Journal Club 11/29/21: Ethics of Humanitarian Work

POCUS in Resource-Limited Settings presented by Holly A. Farkosh

POCUS, or point-of-care ultrasound, is a focused exam performed and interpreted by an examiner usually at the bedside, that must answer a specific question (is there a pleural effusion, yes or no?). The diagnosis must also be 1) relevant to consecutive treatment decision-making and 2) easily and accurately recognizable by the physician applying the US without extensive training.

There are many advantages to using POCUS in a resource-limited setting, including but not limited to: 

– Portability; relatively inexpensive starting at $2000

– Limited access to other diagnostic imaging equipment (XR, CT, MRI–all of which require additional training to read and use/operate)

– Rapid, noninvasive

– No ionizing radiation exposure

– Improves success and safety of bedside procedures

– Can easily be repeated, quickly, and without increasing radiation exposure, especially if clinical status or physical exam findings change 

– Particularly cost-effective (in the United States) in pediatric appendicitis and trauma (found to have decreased time to OR, decreased CT scans in the pediatric population, shortened length of hospital stay)

Some of the disadvantages include:

– Requirement of formal training

– Issue of how to power/charge and reliable access to this

– Handheld US requires a smartphone

– Supplies (US gel)

– Upkeep and repair

– Image portability (inability to print or save images for patients to share with other healthcare providers)

– Ethical considerations? 

Tying it all Together: Ethical Considerations for POCUS in Resource-Limited Settings

– Cost-effectiveness: some resources are deemed too expensive

– Resource limitations and differences in standard of care between the United States and other countries 

– Practitioners who may be teaching US may have limited knowledge of practicing in resource-limited settings, or there may be discrepancies in both knowledge of using the technology/resources available as well as the common presenting diseases in that region

– Sustainability: in relation to implementing training programs– what happens after instructors leave? Requires adequate planning for system integration and ongoing supervision and skill maintenance

– Limited capacity and inconsistent availability of follow-up care; screening without available treatment

Discussion Questions:

  • What other ethical considerations are there to implementing POCUS in resource-limited settings?

       – Advantage: lack of need for significant infrastructure; skills can quickly be acquired; real-time video training/support between the United States and other countries

        – Limited support for continued supervision/continual mentorship on improving skills; sustainability of training programs

        – Potential costs of training

  • What to do when you come across findings not consistent with physical exam– how to advocate for further diagnostics/evaluation?
  • Using US for central lines: lack of US availability; no formal US training; need to teach how to use US, but also important to teach things such as sterile prep/technique

Why do we have a desire to work in Global Health? By Cody Ritz

Chapter nine from Reimagining Global Health: An Introduction aims to explore a few different answers to this complex question. It’s possible that many of our desires to work in Global EM stem from some of the moral frameworks or values systems presented in these pages. The chapter lays them out as such:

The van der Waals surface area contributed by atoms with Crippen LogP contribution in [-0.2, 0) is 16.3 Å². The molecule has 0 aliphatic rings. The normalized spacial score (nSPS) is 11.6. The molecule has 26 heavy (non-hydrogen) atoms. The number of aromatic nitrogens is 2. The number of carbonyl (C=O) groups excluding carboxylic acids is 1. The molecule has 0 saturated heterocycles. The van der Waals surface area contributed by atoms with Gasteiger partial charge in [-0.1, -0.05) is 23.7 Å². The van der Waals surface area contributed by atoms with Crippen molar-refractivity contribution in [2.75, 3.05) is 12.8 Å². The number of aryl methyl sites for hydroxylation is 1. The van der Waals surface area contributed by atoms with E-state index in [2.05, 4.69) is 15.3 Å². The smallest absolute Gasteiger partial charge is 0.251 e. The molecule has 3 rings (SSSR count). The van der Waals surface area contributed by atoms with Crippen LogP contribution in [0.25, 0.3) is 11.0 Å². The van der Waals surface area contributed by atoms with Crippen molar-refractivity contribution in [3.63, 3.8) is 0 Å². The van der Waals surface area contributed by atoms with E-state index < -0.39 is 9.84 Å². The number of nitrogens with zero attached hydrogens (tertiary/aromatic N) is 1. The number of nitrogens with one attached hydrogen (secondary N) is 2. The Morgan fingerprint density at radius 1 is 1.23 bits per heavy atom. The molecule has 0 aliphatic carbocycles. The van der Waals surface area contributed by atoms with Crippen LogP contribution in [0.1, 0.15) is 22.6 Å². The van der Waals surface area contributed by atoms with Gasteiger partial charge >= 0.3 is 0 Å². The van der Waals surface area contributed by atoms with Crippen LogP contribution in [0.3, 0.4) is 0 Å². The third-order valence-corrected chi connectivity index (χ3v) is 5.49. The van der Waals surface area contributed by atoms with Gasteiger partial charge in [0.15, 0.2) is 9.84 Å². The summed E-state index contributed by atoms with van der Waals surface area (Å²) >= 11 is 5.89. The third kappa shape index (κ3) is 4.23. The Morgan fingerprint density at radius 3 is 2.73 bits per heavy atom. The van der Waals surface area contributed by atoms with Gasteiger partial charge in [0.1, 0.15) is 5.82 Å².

Depending on your own personal motivations, you may identify with one, many, or none of these moral frameworks or value systems. This list is not meant to be exhaustive, and it barely scratches the surface of the many nuances included in each of these philosophies. While we could go to much greater lengths to wholly explore these schools of thought, I believe the greatest benefit in naming them is not solely for the purpose of categorization. Rather, by taking the time to compare these sources of motivation, we can equip ourselves with a vocabulary and mindset that helps give form to our innermost determinations. While this form develops, we can begin to understand the foundations of our own interest to work in not only global health but medicine at large. As we come to better understand ourselves, let us hope this allows us to better understand others as well.

Discussion Points:

  • With which of these frameworks/value systems do you identify personally? – One? Multiple? None of them at all? – and how has that framework informed your own perspective and approach to global health?
  • Imagine that you’re in an interview for a position you want in the future and the interviewer asks—Why do you have these interests in global health when there is already great need within your own backyard?— How do you respond? In what ways could you explain your motivations within the frameworks discussed in this chapter?

Wrap up!

As you can imagine, our mentees had a wonderful discussion surrounding these three topics! We are thrilled to be able to present a brief summary of their work here. Please stay tuned for details about our upcoming meetings.  Connect with us through one of our contact options listed below if you are interested in attending!

Thank you to our authors and presenters!

Holly Farkosh, MS4

Holly Farkosh, MS4

Marshall University School of Medicine

Cody Ritz, MS2

Cody Ritz, MS2

Drexel University College of Medicine

Keep in Touch:

Cite this article as: Global EM Student Leadership Program, "Journal Club 11/29/21: Ethics of Humanitarian Work," in International Emergency Medicine Education Project, April 6, 2022, https://iem-student.org/2022/04/06/journal-club-11-29-21-ethics-of-humanitarian-work/, date accessed: May 29, 2022

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